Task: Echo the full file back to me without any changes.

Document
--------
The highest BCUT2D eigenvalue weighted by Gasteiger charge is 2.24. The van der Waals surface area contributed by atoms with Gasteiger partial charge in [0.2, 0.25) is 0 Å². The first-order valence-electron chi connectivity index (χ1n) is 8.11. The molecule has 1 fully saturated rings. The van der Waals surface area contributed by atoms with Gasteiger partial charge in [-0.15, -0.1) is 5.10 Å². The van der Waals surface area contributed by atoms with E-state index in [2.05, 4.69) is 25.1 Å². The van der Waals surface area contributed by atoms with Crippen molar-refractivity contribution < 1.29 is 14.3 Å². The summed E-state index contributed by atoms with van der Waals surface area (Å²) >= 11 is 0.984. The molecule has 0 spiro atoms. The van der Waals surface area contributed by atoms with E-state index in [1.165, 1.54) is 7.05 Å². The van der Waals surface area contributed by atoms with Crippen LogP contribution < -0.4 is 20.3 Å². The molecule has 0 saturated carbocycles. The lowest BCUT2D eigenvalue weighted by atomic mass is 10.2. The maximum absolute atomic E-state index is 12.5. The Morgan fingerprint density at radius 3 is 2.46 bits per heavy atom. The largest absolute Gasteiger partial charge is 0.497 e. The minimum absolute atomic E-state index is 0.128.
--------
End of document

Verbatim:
The highest BCUT2D eigenvalue weighted by Gasteiger charge is 2.24. The van der Waals surface area contributed by atoms with Gasteiger partial charge in [0.2, 0.25) is 0 Å². The first-order valence-electron chi connectivity index (χ1n) is 8.11. The molecule has 1 fully saturated rings. The van der Waals surface area contributed by atoms with Gasteiger partial charge in [-0.15, -0.1) is 5.10 Å². The van der Waals surface area contributed by atoms with E-state index in [2.05, 4.69) is 25.1 Å². The van der Waals surface area contributed by atoms with Crippen molar-refractivity contribution < 1.29 is 14.3 Å². The summed E-state index contributed by atoms with van der Waals surface area (Å²) >= 11 is 0.984. The molecule has 0 spiro atoms. The van der Waals surface area contributed by atoms with E-state index in [1.165, 1.54) is 7.05 Å². The van der Waals surface area contributed by atoms with Crippen LogP contribution < -0.4 is 20.3 Å². The molecule has 0 saturated carbocycles. The lowest BCUT2D eigenvalue weighted by atomic mass is 10.2. The maximum absolute atomic E-state index is 12.5. The Morgan fingerprint density at radius 3 is 2.46 bits per heavy atom. The largest absolute Gasteiger partial charge is 0.497 e. The minimum absolute atomic E-state index is 0.128.